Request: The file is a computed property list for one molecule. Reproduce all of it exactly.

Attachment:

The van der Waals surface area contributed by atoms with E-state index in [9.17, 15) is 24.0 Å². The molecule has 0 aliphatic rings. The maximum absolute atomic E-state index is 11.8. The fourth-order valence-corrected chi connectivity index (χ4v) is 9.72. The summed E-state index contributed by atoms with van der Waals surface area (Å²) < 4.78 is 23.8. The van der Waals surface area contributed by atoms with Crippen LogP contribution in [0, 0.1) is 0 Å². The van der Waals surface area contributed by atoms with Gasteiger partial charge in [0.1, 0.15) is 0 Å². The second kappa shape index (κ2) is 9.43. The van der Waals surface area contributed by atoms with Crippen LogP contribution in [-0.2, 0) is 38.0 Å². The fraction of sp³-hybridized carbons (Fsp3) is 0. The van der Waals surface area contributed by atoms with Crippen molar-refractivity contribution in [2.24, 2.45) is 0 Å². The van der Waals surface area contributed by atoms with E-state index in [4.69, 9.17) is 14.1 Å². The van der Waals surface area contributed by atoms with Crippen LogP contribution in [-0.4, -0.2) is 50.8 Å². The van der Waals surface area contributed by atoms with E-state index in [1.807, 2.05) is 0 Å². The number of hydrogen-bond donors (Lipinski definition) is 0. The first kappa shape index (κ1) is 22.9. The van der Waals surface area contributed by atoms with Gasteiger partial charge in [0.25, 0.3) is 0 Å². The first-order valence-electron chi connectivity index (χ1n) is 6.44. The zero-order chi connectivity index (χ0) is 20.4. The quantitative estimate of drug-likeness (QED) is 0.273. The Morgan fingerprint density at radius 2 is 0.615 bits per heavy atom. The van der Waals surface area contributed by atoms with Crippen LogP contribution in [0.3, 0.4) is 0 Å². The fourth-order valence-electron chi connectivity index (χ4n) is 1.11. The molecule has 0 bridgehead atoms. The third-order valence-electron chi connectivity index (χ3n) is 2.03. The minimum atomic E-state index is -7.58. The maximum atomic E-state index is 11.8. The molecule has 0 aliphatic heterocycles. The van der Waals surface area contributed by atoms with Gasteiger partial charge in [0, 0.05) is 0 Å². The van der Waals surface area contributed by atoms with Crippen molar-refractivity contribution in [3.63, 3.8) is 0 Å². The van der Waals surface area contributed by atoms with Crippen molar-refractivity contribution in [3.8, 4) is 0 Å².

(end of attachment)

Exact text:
The van der Waals surface area contributed by atoms with E-state index in [9.17, 15) is 24.0 Å². The molecule has 0 aliphatic rings. The maximum absolute atomic E-state index is 11.8. The fourth-order valence-corrected chi connectivity index (χ4v) is 9.72. The summed E-state index contributed by atoms with van der Waals surface area (Å²) < 4.78 is 23.8. The van der Waals surface area contributed by atoms with Crippen LogP contribution in [0, 0.1) is 0 Å². The van der Waals surface area contributed by atoms with Gasteiger partial charge in [0.1, 0.15) is 0 Å². The second kappa shape index (κ2) is 9.43. The van der Waals surface area contributed by atoms with Crippen LogP contribution in [-0.2, 0) is 38.0 Å². The fraction of sp³-hybridized carbons (Fsp3) is 0. The van der Waals surface area contributed by atoms with Crippen molar-refractivity contribution in [2.24, 2.45) is 0 Å². The van der Waals surface area contributed by atoms with E-state index in [4.69, 9.17) is 14.1 Å². The van der Waals surface area contributed by atoms with Crippen LogP contribution in [-0.4, -0.2) is 50.8 Å². The van der Waals surface area contributed by atoms with E-state index in [1.807, 2.05) is 0 Å². The number of hydrogen-bond donors (Lipinski definition) is 0. The first kappa shape index (κ1) is 22.9. The van der Waals surface area contributed by atoms with Gasteiger partial charge in [0.25, 0.3) is 0 Å². The first-order valence-electron chi connectivity index (χ1n) is 6.44. The zero-order chi connectivity index (χ0) is 20.4. The quantitative estimate of drug-likeness (QED) is 0.273. The Morgan fingerprint density at radius 2 is 0.615 bits per heavy atom. The van der Waals surface area contributed by atoms with Crippen LogP contribution in [0.3, 0.4) is 0 Å². The fourth-order valence-electron chi connectivity index (χ4n) is 1.11. The molecule has 0 bridgehead atoms. The third-order valence-electron chi connectivity index (χ3n) is 2.03. The minimum atomic E-state index is -7.58. The maximum atomic E-state index is 11.8. The molecule has 0 aliphatic heterocycles. The van der Waals surface area contributed by atoms with Gasteiger partial charge in [0, 0.05) is 0 Å². The van der Waals surface area contributed by atoms with Crippen molar-refractivity contribution in [3.63, 3.8) is 0 Å². The van der Waals surface area contributed by atoms with Crippen molar-refractivity contribution in [3.8, 4) is 0 Å².